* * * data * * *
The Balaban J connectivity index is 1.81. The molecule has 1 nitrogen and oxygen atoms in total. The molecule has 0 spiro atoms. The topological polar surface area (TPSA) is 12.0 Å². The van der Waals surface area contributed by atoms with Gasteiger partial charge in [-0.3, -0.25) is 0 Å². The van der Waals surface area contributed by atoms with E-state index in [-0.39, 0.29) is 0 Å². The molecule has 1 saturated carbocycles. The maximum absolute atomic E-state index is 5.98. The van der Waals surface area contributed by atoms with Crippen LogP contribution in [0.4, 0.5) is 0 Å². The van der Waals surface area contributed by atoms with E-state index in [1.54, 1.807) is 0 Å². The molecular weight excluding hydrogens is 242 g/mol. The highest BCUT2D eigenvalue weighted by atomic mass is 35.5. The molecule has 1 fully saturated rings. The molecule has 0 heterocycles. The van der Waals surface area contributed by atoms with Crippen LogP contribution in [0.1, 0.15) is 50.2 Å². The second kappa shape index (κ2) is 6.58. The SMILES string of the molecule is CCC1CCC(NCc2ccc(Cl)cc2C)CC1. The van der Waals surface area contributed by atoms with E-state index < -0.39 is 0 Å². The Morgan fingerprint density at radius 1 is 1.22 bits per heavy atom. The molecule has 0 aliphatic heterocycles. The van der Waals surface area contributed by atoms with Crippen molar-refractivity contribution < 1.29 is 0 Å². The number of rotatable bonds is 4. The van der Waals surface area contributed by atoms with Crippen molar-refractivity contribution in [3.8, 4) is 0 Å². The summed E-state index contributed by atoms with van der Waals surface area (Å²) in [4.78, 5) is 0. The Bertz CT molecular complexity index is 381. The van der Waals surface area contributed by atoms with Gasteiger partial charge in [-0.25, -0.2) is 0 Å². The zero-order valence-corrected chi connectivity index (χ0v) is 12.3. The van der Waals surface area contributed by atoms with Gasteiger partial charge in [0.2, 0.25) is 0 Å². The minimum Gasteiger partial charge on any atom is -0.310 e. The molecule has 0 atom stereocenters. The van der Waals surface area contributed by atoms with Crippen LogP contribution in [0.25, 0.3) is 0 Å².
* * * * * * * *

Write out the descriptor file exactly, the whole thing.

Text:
The Balaban J connectivity index is 1.81. The molecule has 1 nitrogen and oxygen atoms in total. The molecule has 0 spiro atoms. The topological polar surface area (TPSA) is 12.0 Å². The van der Waals surface area contributed by atoms with Gasteiger partial charge in [-0.3, -0.25) is 0 Å². The van der Waals surface area contributed by atoms with E-state index in [-0.39, 0.29) is 0 Å². The molecule has 1 saturated carbocycles. The maximum absolute atomic E-state index is 5.98. The van der Waals surface area contributed by atoms with Crippen LogP contribution in [0.4, 0.5) is 0 Å². The van der Waals surface area contributed by atoms with E-state index in [1.54, 1.807) is 0 Å². The molecular weight excluding hydrogens is 242 g/mol. The highest BCUT2D eigenvalue weighted by atomic mass is 35.5. The molecule has 1 fully saturated rings. The molecule has 0 heterocycles. The van der Waals surface area contributed by atoms with Crippen LogP contribution in [0.1, 0.15) is 50.2 Å². The second kappa shape index (κ2) is 6.58. The SMILES string of the molecule is CCC1CCC(NCc2ccc(Cl)cc2C)CC1. The van der Waals surface area contributed by atoms with E-state index < -0.39 is 0 Å². The Morgan fingerprint density at radius 1 is 1.22 bits per heavy atom. The molecule has 0 aliphatic heterocycles. The van der Waals surface area contributed by atoms with Crippen molar-refractivity contribution < 1.29 is 0 Å². The number of rotatable bonds is 4. The van der Waals surface area contributed by atoms with Crippen molar-refractivity contribution in [3.8, 4) is 0 Å². The summed E-state index contributed by atoms with van der Waals surface area (Å²) in [4.78, 5) is 0. The Bertz CT molecular complexity index is 381. The van der Waals surface area contributed by atoms with Gasteiger partial charge in [-0.25, -0.2) is 0 Å². The zero-order valence-corrected chi connectivity index (χ0v) is 12.3. The van der Waals surface area contributed by atoms with Gasteiger partial charge in [0.2, 0.25) is 0 Å². The minimum Gasteiger partial charge on any atom is -0.310 e. The molecule has 0 atom stereocenters. The van der Waals surface area contributed by atoms with Crippen LogP contribution in [0.25, 0.3) is 0 Å².